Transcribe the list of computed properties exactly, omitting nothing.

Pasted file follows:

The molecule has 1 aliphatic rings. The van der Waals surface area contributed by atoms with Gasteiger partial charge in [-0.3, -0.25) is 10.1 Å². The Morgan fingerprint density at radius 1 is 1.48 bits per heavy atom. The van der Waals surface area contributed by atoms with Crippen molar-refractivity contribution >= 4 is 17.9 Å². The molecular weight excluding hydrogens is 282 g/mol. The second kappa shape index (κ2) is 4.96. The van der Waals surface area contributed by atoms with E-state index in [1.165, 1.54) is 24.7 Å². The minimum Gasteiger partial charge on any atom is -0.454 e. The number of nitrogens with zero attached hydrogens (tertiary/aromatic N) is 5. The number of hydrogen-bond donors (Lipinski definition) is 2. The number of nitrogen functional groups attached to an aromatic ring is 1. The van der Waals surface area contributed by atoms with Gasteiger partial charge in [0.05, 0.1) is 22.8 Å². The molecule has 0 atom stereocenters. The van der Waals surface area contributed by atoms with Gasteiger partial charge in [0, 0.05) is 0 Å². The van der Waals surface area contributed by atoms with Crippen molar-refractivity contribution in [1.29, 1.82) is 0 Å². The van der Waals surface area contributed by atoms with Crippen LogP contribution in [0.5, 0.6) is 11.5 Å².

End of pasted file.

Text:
The molecule has 1 aliphatic rings. The van der Waals surface area contributed by atoms with Gasteiger partial charge in [-0.3, -0.25) is 10.1 Å². The Morgan fingerprint density at radius 1 is 1.48 bits per heavy atom. The van der Waals surface area contributed by atoms with Crippen molar-refractivity contribution >= 4 is 17.9 Å². The molecular weight excluding hydrogens is 282 g/mol. The second kappa shape index (κ2) is 4.96. The van der Waals surface area contributed by atoms with E-state index in [1.165, 1.54) is 24.7 Å². The minimum Gasteiger partial charge on any atom is -0.454 e. The number of nitrogens with zero attached hydrogens (tertiary/aromatic N) is 5. The number of hydrogen-bond donors (Lipinski definition) is 2. The number of nitrogen functional groups attached to an aromatic ring is 1. The van der Waals surface area contributed by atoms with Gasteiger partial charge in [0.05, 0.1) is 22.8 Å². The molecule has 0 atom stereocenters. The van der Waals surface area contributed by atoms with Gasteiger partial charge in [0, 0.05) is 0 Å². The van der Waals surface area contributed by atoms with Crippen molar-refractivity contribution in [1.29, 1.82) is 0 Å². The van der Waals surface area contributed by atoms with Crippen LogP contribution in [0.5, 0.6) is 11.5 Å².